To consider that only “revolutionary methods” (insurrection, civil war, or at least physical confrontations with the authorities) are worthy of a “real” revolutionary, is to dismiss the bulk of the actual work that revolutionaries today need to do in order to get the masses to the point where those “revolutionary methods”, in this narrow sense, are appropriate and necessary. It is therefore (as Lenin implies above) to be a very poor revolutionary today; it is to be the sort of revolutionary who is not needed now, and who will appear by the millions once those who grasp the real revolutionary tasks of today lay all the necessary groundwork.

The true revolutionary is the person who does today what needs to be done today, in order to advance the situation towards revolution. It is not the person who tries vainly to implement the tasks of tomorrow, when the conditions are not yet ready. That kind of simplemindedness is more of an obstacle to revolution than an aid to it.

Lenin wrote that

To serve the mass and express its properly sensed interests, the advanced detachment, the organization must conduct all its activities in the mass, drawing from it all—without exception—the best forces, checking at each step, thoroughly and objectively, whether the ties with the mass are maintained, whether they are alive. In such, and only in such a way, does the advanced detachment educate and enlighten the mass, expressing its interests, teaching it organization, guiding all the activity of the mass along the path of conscious class policy.17

And in 1909 Lenin spurred the Bolsheviks on with these comments:

A party which succeeds in consolidating itself for persistent work in contact with the masses, a party of the advanced class, which succeeds in organizing its vanguard, and which directs its forces in such a way as to influence in a Social-Democratic [communist] spirit every sign of life of the proletariat—such a party will win no matter what happens.18

The Bolshevik Revolution gave rise to an upsurge in the revolutionary movement around the world. But one of the strange things that happened was that many petty-bourgeois people, divorced from mass struggle, were also suddenly attracted to the idea of revolution. Because of their generally superior education as compared to that of the working class, and also due to other class characteristics (some of which are often quite positive attributes, such as their greater tendency towards self-confidence and an independence of mind), many of these petty-bourgeois nouveau-revolutionaries rose to positions of leadership in the new communist parties that were then forming in so many countries. And this explains, in part, how it was that an ultra-“left”, ultra-“revolutionary” trend developed within the new communist movement.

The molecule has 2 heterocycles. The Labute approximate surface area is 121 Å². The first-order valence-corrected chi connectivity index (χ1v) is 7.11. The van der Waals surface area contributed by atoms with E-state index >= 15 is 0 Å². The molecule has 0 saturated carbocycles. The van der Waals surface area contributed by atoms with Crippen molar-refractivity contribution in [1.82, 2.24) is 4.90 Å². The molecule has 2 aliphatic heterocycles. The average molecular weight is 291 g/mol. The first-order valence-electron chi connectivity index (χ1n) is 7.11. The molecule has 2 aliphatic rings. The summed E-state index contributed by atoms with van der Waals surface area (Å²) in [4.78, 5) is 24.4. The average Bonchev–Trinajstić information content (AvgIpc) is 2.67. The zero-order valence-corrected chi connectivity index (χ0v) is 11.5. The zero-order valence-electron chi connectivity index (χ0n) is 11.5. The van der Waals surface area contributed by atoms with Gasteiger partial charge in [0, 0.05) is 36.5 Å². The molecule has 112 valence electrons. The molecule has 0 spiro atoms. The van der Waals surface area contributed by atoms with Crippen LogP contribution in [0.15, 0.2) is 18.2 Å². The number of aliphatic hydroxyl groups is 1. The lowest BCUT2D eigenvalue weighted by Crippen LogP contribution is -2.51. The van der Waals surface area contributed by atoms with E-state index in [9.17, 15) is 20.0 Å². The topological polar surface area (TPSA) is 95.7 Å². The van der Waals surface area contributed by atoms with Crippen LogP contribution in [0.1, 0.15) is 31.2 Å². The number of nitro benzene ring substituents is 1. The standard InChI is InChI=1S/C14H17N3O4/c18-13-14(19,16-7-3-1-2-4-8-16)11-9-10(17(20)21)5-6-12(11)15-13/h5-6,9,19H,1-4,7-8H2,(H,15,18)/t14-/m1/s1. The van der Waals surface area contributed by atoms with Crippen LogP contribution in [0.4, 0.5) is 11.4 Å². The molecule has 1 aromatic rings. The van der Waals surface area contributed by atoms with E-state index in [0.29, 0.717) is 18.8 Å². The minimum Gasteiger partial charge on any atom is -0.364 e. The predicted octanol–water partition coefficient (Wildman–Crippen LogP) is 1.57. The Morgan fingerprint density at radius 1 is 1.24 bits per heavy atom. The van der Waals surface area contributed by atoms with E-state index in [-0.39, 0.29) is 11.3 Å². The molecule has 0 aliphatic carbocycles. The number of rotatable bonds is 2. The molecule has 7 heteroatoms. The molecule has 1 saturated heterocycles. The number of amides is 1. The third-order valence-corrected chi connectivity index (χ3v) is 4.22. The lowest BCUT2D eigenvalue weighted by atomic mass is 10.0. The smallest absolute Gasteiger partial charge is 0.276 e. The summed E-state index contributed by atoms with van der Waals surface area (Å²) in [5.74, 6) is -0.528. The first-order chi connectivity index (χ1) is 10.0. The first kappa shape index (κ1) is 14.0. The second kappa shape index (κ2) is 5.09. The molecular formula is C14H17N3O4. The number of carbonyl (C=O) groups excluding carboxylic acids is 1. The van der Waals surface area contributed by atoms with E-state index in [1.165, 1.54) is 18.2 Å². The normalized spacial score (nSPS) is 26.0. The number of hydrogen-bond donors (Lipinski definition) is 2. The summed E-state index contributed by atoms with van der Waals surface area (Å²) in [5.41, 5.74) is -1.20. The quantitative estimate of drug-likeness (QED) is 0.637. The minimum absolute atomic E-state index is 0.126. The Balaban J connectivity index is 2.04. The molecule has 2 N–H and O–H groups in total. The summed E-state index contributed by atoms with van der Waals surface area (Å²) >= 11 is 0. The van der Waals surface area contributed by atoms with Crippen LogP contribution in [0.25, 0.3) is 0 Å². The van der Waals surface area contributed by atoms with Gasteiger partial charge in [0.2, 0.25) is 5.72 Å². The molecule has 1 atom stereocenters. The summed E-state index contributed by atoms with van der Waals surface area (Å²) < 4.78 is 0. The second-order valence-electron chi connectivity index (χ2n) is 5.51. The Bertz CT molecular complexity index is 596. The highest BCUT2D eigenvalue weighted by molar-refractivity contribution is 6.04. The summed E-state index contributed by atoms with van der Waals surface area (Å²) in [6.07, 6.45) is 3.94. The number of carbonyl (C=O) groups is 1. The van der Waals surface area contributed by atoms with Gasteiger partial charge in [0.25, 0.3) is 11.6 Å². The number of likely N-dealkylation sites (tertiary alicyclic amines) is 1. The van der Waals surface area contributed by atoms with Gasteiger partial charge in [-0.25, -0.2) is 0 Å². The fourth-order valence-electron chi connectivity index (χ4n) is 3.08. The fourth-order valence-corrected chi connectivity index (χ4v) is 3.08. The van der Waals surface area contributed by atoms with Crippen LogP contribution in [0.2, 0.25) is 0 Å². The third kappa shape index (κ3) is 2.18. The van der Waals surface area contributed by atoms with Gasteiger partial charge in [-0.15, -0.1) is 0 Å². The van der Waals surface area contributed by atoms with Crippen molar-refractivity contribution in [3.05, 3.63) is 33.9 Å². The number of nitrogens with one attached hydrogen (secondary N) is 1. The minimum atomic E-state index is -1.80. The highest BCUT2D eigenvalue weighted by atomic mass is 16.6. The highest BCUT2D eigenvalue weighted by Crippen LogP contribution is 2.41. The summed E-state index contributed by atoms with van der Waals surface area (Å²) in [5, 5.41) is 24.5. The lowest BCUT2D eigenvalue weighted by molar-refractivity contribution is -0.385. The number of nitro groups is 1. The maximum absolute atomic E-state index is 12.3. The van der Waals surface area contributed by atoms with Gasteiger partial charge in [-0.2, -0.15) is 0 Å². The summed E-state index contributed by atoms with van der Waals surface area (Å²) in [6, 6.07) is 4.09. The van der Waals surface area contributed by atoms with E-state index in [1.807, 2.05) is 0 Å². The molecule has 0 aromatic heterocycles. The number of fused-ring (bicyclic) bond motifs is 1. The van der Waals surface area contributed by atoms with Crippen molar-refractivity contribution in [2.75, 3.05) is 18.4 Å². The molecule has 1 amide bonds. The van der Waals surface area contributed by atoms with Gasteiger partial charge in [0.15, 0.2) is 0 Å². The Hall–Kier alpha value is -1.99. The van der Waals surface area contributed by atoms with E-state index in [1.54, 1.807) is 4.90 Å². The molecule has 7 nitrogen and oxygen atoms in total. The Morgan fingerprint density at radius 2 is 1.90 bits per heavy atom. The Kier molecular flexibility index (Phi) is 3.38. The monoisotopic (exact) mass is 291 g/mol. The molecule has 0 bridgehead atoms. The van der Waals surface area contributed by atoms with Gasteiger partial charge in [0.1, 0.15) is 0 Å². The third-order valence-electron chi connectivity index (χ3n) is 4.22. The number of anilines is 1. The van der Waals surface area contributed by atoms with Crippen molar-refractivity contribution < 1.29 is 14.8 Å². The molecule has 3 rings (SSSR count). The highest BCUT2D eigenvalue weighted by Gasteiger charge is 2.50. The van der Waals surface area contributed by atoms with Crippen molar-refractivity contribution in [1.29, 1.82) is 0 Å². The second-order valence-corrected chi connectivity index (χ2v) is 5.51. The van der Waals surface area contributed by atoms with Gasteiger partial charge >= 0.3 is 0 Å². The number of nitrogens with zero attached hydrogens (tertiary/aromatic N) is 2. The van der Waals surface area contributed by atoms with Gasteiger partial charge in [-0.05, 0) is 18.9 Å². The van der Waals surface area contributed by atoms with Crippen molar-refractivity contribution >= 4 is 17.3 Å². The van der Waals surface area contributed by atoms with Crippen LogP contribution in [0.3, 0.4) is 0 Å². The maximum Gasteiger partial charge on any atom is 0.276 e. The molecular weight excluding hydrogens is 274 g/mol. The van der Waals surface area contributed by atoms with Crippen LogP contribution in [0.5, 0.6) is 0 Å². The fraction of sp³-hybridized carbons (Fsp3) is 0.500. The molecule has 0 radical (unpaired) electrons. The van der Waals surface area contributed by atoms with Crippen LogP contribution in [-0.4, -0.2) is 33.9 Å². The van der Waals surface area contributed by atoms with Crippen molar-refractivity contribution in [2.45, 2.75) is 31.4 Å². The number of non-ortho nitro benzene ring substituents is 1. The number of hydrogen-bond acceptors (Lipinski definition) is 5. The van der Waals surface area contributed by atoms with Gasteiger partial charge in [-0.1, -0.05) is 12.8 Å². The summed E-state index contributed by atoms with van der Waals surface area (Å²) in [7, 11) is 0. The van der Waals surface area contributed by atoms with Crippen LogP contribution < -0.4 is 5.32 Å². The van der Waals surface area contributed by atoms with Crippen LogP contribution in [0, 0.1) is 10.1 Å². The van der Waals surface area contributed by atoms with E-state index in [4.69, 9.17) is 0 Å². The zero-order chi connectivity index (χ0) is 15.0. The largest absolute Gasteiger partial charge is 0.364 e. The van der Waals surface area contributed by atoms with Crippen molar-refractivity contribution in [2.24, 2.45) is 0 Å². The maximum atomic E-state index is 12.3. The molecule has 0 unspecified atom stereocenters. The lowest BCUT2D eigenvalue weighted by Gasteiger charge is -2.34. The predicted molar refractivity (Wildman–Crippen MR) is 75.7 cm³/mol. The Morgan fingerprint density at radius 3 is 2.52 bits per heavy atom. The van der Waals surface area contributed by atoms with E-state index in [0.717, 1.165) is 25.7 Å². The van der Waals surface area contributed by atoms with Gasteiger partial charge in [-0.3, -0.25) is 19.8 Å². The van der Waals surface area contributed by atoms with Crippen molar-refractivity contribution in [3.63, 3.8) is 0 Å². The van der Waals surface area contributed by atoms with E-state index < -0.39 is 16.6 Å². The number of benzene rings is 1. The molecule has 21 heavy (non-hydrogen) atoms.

After decades of struggling against right-opportunism within the revolutionary movement, Lenin suddenly found that he also needed to struggle against this new petty-bourgeois strain of infantile “leftism”. And one of the big issues in this struggle was over the question of whether communists should merge with the masses and their struggles or not.

In his important pamphlet, “Left-Wing” Communism—an Infantile Disorder, Lenin stated point-blank that the proletarian “Party will not merit the name until it learns to weld the leaders into one indivisible whole with the class and the masses”.19 In a letter to Sylvia Pankurst in Britain, he remarked that

Unbreakable ties with the mass of the workers, the ability to agitate unceasingly among them, to participate in every strike, to respond to every demand of the masses—this is the chief thing for a Communist Party, especially in such a country as Britain....20

In his “Theses on the Fundamental Tasks of the Second Congress of the Communist International”, Lenin said that

All parties affiliated to the Third International must at all costs give effect to the slogans: “Deeper into the thick of the masses”, “Closer links with the masses”—meaning by the masses all those who toil and are exploited by capital, particularly those who are least organized and educated, who are most oppressed and least amenable to organization.21

And later, during that same Second Congress, he said that “What we want is new and different parties. We want parties that will be in constant and real contact with the masses and will be able to lead those masses.”22 In the same speech he remarked that “If the minority is unable to lead the masses and establish close links with them, then it is not a party, and is worthless in general, even if it calls itself a party...”23